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Re: Moves in FSFS

From: Julian Foad <julianfoad_at_btopenworld.com>
Date: Thu, 19 Sep 2013 14:58:43 +0100 (BST)

Branko Čibej wrote:
> On 19.09.2013 12:09, Julian Foad wrote:
>> Branko Čibej wrote:
>>> On 17.09.2013 12:55, Julian Foad wrote:
>>>> branch the trunk:
>>>>
>>>>    r20:
>>>>      trunk
>>>>        /A
>>>>        /B
>>>>      branch
>>>>        /A (pointer to /trunk/A)
>>>>        /B (pointer to /trunk/B)
>>>>
>>>> modify branch/A:
>>>>
>>>>    r30:
>>>>      trunk
>>>>        /A
>>>>        /B
>>>>      branch
>>>>        /A
>>>>        /B (pointer to /trunk/B)
>> [...]
>>
>>    r40: move A to C, and move B to D

I meant on the branch...

>>  So the repository in r40 looks like:
>>
>>    r40:
>>      trunk
>>        /A
>>        /B
>>      branch
>>        /C
>>        /D

... but it will make the problem even clearer if we also do it on trunk at the same time, ending up with:

  r40:
    trunk
      /C (was moved from /trunk/A_at_30)
      /D (was moved from /trunk/B_at_30)
    branch
      /C (was moved from /branch/A_at_30)
      /D (was moved from /branch/B_at_30)

>> Now we query: for each path in 'branch' in r20, where is "it"
>> (the same node-line) in r40?  The query is to be answered without
>> scanning all intervening revisions sequentially.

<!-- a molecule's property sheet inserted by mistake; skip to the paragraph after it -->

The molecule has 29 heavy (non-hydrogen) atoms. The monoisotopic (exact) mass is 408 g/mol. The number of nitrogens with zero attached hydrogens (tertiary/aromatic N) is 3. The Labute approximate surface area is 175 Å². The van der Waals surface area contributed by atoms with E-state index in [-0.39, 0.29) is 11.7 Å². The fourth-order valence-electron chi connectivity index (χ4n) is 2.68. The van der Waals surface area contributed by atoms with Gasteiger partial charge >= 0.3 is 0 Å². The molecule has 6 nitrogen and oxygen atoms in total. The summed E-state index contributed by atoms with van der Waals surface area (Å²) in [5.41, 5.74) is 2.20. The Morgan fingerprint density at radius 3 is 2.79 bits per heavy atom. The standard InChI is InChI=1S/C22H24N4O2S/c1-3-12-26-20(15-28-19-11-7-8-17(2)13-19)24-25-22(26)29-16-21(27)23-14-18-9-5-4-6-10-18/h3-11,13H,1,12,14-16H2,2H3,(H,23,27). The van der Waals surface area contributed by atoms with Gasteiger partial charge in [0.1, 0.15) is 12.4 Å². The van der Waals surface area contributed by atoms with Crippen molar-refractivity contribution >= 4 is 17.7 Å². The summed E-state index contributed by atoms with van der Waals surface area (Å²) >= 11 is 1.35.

>
> Fine, but this has nothing at all to do with moves. It's the
> forward-history search problem, [...].  I don't know why you're
> trying to optimize that as part of the move design.

Although I'd *like* a more optimal solution, I acknowledge that talking about the cost may be distracting us from the semantics.  So forget I mentioned that.

The key point here is that there needs to be a *unique* solution for where branch/B_at_20 has been moved to in r40.  With copies, of course, there is not a unique solution when we follow history forward because there can be multiple copies, but following moves forward through history must produce a unique path (at each revision).

The specific difficulty is that branch/B_at_20 does not yet have its own copy-id, it shares it with trunk/B_at_20.  I'm saying that if you try to specify an algorithm that traces the moves that lead from branch/B_at_20 to branch/D_at_40 using just (node-id, copy-id), you will go looking at the parent directories to see if there any copies involved, and if the nodes you're looking at are lazy-copied, and in doing so you will calculate a derived attribute that is equivalent to "node-line-id".

- Julian
Received on 2013-09-19 15:59:40 CEST

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